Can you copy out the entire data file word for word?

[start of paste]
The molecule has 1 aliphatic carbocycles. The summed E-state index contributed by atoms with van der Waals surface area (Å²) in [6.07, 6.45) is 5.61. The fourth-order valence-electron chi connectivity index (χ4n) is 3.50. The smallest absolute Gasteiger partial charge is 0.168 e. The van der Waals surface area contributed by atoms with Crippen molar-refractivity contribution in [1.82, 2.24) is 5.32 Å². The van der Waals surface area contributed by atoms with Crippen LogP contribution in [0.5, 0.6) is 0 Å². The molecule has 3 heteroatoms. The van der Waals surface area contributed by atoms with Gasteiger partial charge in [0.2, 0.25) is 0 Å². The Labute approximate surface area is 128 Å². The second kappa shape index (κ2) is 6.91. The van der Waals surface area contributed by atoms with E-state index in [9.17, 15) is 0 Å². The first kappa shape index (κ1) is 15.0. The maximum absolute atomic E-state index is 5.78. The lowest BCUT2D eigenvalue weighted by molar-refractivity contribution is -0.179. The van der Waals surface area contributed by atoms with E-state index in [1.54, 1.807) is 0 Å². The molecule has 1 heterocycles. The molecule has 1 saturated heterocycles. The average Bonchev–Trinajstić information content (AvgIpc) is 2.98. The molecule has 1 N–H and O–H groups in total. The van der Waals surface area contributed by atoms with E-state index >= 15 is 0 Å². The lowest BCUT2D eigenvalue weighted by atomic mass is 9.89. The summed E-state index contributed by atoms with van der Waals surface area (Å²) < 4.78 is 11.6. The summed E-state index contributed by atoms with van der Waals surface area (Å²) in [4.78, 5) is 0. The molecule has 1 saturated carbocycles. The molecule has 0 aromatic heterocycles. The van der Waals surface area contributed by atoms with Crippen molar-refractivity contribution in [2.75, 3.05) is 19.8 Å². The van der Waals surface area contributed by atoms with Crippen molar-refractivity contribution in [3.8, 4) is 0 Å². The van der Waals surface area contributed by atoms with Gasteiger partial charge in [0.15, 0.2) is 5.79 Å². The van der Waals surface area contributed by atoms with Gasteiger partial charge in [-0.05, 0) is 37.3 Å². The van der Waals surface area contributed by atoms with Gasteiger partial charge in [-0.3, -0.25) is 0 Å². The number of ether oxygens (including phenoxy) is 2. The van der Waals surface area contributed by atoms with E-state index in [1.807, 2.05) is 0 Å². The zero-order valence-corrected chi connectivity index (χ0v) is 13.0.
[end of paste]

The molecule has 1 aliphatic carbocycles. The summed E-state index contributed by atoms with van der Waals surface area (Å²) in [6.07, 6.45) is 5.61. The fourth-order valence-electron chi connectivity index (χ4n) is 3.50. The smallest absolute Gasteiger partial charge is 0.168 e. The van der Waals surface area contributed by atoms with Crippen molar-refractivity contribution in [1.82, 2.24) is 5.32 Å². The van der Waals surface area contributed by atoms with Crippen LogP contribution in [0.5, 0.6) is 0 Å². The molecule has 3 heteroatoms. The van der Waals surface area contributed by atoms with Gasteiger partial charge in [0.2, 0.25) is 0 Å². The Labute approximate surface area is 128 Å². The second kappa shape index (κ2) is 6.91. The van der Waals surface area contributed by atoms with E-state index in [9.17, 15) is 0 Å². The first kappa shape index (κ1) is 15.0. The maximum absolute atomic E-state index is 5.78. The lowest BCUT2D eigenvalue weighted by molar-refractivity contribution is -0.179. The van der Waals surface area contributed by atoms with E-state index in [1.54, 1.807) is 0 Å². The molecule has 1 heterocycles. The molecule has 1 saturated heterocycles. The average Bonchev–Trinajstić information content (AvgIpc) is 2.98. The molecule has 1 N–H and O–H groups in total. The van der Waals surface area contributed by atoms with E-state index >= 15 is 0 Å². The lowest BCUT2D eigenvalue weighted by atomic mass is 9.89. The summed E-state index contributed by atoms with van der Waals surface area (Å²) < 4.78 is 11.6. The summed E-state index contributed by atoms with van der Waals surface area (Å²) in [4.78, 5) is 0. The molecule has 1 saturated carbocycles. The molecule has 0 aromatic heterocycles. The van der Waals surface area contributed by atoms with Crippen molar-refractivity contribution in [2.75, 3.05) is 19.8 Å². The van der Waals surface area contributed by atoms with Crippen molar-refractivity contribution in [3.8, 4) is 0 Å². The van der Waals surface area contributed by atoms with Gasteiger partial charge in [0.15, 0.2) is 5.79 Å². The van der Waals surface area contributed by atoms with Gasteiger partial charge in [-0.05, 0) is 37.3 Å². The van der Waals surface area contributed by atoms with Gasteiger partial charge in [-0.3, -0.25) is 0 Å². The number of ether oxygens (including phenoxy) is 2. The van der Waals surface area contributed by atoms with E-state index in [1.807, 2.05) is 0 Å². The zero-order valence-corrected chi connectivity index (χ0v) is 13.0.